She watched his back as he walked away, and thought, He will not return.
There were still dishes from their shared lunch stacked on the counter, and the smell of his pipesmoke still hung heavily in the air. One pair of his shoes remained by the doorway, flanked on either side by Edward and Alphonse’s sandals.
His departure had not been any different than the others he’d taken, from time to time–he had still kissed her cheek and ruffled Edward’s hair, and then had paused to peek at the napping Alphonse. There had been a solemn line to his mouth and a distant reluctance to his movements, as though he did not want to leave, even as he stood in the doorway and said Good-bye. But she saw the door close behind him, then turned to the window to watch him leave, and she knew–He will not return.
She did not know how long she would have stood there, staring at his disappearing form, if not for the insistent tug on her skirt, and the wide golden eyes peering up from the level of her knees. Instantly she pulled away from the window and knelt down, smiling quickly. “Edward, what’s wrong?”
Her oldest son poked a finger in his mouth and regarded her uncertainly. Once, Pinako Rockbell had commented that the boy occasionally seemed too old for his age, already with the threads of adult confidence and anger in his moods.
Right now, though, he was entirely three years old, confused by the feeling of change in his small world. “Mama, why are you sad?” Then he looked to the window, though he was too small to watch his father leave. “Where is Papa going?”
For a moment, she found herself caught, then gathered herself and told him the truth: “Papa is going on another one of his trips, Edward. I’m sad because I don’t like to see him go–do you?”
Edward shook his head, his finger still stuck in his mouth. When he said nothing, she reached out and impulsively swept him into her arms, tucking his small golden head under her chin. He tolerated this for a moment: sometimes she felt the maturity Pinako saw in him stemmed from his independence more than his intelligence. Usually, she would squeeze him extra-hard, kiss his cheek, then release him as his little face scrunched up in disgust.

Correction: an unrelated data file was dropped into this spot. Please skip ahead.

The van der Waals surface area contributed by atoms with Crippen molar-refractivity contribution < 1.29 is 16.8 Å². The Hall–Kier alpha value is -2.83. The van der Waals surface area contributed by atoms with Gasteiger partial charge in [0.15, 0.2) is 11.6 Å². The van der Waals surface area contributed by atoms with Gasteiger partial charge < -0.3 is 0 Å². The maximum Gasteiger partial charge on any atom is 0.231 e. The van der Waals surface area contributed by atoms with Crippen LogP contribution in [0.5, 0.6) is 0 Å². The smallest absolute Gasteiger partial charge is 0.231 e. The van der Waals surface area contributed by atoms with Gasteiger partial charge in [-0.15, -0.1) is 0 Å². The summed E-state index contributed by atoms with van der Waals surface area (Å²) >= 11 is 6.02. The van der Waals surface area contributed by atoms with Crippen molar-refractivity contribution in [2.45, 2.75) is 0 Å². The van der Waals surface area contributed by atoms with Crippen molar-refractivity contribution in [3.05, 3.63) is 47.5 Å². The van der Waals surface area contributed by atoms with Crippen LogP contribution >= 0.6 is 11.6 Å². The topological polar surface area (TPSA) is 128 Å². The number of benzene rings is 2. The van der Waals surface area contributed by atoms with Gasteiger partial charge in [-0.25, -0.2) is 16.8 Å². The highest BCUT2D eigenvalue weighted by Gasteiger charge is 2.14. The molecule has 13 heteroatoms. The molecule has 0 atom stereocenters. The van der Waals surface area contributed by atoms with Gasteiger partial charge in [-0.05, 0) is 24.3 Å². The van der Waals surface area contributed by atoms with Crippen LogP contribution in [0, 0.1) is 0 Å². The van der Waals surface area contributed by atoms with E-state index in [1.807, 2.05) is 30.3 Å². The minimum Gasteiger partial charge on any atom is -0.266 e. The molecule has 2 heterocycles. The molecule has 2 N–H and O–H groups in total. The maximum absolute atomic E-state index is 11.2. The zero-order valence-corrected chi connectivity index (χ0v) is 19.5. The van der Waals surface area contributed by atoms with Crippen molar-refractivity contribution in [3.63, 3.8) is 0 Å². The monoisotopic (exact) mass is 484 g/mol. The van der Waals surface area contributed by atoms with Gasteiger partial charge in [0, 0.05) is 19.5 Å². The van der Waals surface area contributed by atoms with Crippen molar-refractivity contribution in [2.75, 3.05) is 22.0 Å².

This time, though, she did not let go when he started to squirm. And then, a moment later, he stopped and threw his small arms around her neck, clinging with desperate strength.
“Mama,” he said, his voice muffled, “you won’t go away too, right?” There was a distinct waver in his voice, and once again he was nothing more than her child, afraid of something he didn’t yet understand.
She stroked his hair, clean for the moment, and thought of the ache in her bones, and the tightness in her chest whenever she pushed herself too long.
“Of course I won’t,” she said.
She took the doll from Pinako’s hand and turned it over slowly, half-afraid to breathe. The doll was cute and smiling, entirely appropriate for a little girl–Al’s doing, her mind suggested in a daze, because he was the one who always brought her flowers, when Ed dragged home whatever wildlife he could find. For a moment, its weight burned in her hands, and she wanted to fling it away and cry with the same terror that blotched young Winry’s face.
Pinako’s son said something to her, an invitation to tea, which she turned down without really being aware of what she did. For just a split second, his broad-shouldered frame against the window made her think of another man, years gone. She excused herself fully, and as she walked out, she saw her two sons huddled against the side of the house, bent together and tense as anxious puppies.
On the stairs, she stopped and looked at them. Ed was drawing small circles in the dirt, and she could see enough of his face to see the fierce, disappointed slash of his mouth; briefly he dashed the back of his hand across his eyes, then stabbed his stick hard into the grass. Al pressed his clasped fists down atop his head, shivering a little in the warm summer day. Neither of them had noticed her yet, and she had to breathe deeply before she could descend the stairs and walk to them.
Sooner or later, they will come after you, she thought, and bit the inside of her cheek. Would I ever be allowed to follow?